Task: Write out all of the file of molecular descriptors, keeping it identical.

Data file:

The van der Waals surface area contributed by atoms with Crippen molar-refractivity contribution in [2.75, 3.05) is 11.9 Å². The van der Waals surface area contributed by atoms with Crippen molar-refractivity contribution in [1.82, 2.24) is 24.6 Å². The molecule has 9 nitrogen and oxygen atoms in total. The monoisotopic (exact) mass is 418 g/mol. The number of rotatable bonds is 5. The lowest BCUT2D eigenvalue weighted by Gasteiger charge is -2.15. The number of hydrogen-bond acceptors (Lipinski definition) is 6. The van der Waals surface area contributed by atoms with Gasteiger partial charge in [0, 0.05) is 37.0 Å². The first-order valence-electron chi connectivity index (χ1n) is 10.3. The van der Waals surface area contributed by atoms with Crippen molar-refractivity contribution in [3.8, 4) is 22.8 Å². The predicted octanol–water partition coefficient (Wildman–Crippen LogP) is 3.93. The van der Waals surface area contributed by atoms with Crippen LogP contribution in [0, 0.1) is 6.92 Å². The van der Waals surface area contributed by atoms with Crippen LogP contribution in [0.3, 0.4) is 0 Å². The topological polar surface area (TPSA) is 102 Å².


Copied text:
The van der Waals surface area contributed by atoms with Crippen molar-refractivity contribution in [2.75, 3.05) is 11.9 Å². The van der Waals surface area contributed by atoms with Crippen molar-refractivity contribution in [1.82, 2.24) is 24.6 Å². The molecule has 9 nitrogen and oxygen atoms in total. The monoisotopic (exact) mass is 418 g/mol. The number of rotatable bonds is 5. The lowest BCUT2D eigenvalue weighted by Gasteiger charge is -2.15. The number of hydrogen-bond acceptors (Lipinski definition) is 6. The van der Waals surface area contributed by atoms with Gasteiger partial charge in [0, 0.05) is 37.0 Å². The first-order valence-electron chi connectivity index (χ1n) is 10.3. The van der Waals surface area contributed by atoms with Crippen molar-refractivity contribution in [3.8, 4) is 22.8 Å². The predicted octanol–water partition coefficient (Wildman–Crippen LogP) is 3.93. The van der Waals surface area contributed by atoms with Crippen LogP contribution in [0, 0.1) is 6.92 Å². The van der Waals surface area contributed by atoms with Crippen LogP contribution in [0.3, 0.4) is 0 Å². The topological polar surface area (TPSA) is 102 Å².